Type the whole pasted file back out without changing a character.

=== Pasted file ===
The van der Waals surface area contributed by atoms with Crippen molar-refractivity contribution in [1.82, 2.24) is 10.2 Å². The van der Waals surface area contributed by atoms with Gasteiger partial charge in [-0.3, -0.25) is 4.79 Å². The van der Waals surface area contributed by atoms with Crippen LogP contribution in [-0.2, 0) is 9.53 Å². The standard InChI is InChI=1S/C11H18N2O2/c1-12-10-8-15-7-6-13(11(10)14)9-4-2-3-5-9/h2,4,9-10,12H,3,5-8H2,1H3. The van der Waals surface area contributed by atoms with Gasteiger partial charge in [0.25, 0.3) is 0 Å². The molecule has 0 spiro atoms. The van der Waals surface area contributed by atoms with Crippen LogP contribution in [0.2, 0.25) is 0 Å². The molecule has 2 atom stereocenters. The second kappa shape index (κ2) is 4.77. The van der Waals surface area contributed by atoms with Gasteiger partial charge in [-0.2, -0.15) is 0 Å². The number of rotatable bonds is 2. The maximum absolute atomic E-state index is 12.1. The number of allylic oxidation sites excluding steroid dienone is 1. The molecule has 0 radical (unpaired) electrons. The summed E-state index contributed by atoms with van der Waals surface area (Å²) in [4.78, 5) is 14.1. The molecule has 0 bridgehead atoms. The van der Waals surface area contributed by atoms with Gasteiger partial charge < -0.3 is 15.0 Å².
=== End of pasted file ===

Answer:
The van der Waals surface area contributed by atoms with Crippen molar-refractivity contribution in [1.82, 2.24) is 10.2 Å². The van der Waals surface area contributed by atoms with Gasteiger partial charge in [-0.3, -0.25) is 4.79 Å². The van der Waals surface area contributed by atoms with Crippen LogP contribution in [-0.2, 0) is 9.53 Å². The standard InChI is InChI=1S/C11H18N2O2/c1-12-10-8-15-7-6-13(11(10)14)9-4-2-3-5-9/h2,4,9-10,12H,3,5-8H2,1H3. The van der Waals surface area contributed by atoms with Gasteiger partial charge in [0.25, 0.3) is 0 Å². The molecule has 0 spiro atoms. The van der Waals surface area contributed by atoms with Crippen LogP contribution in [0.2, 0.25) is 0 Å². The molecule has 2 atom stereocenters. The second kappa shape index (κ2) is 4.77. The van der Waals surface area contributed by atoms with Gasteiger partial charge in [-0.2, -0.15) is 0 Å². The number of rotatable bonds is 2. The maximum absolute atomic E-state index is 12.1. The number of allylic oxidation sites excluding steroid dienone is 1. The molecule has 0 radical (unpaired) electrons. The summed E-state index contributed by atoms with van der Waals surface area (Å²) in [4.78, 5) is 14.1. The molecule has 0 bridgehead atoms. The van der Waals surface area contributed by atoms with Gasteiger partial charge < -0.3 is 15.0 Å².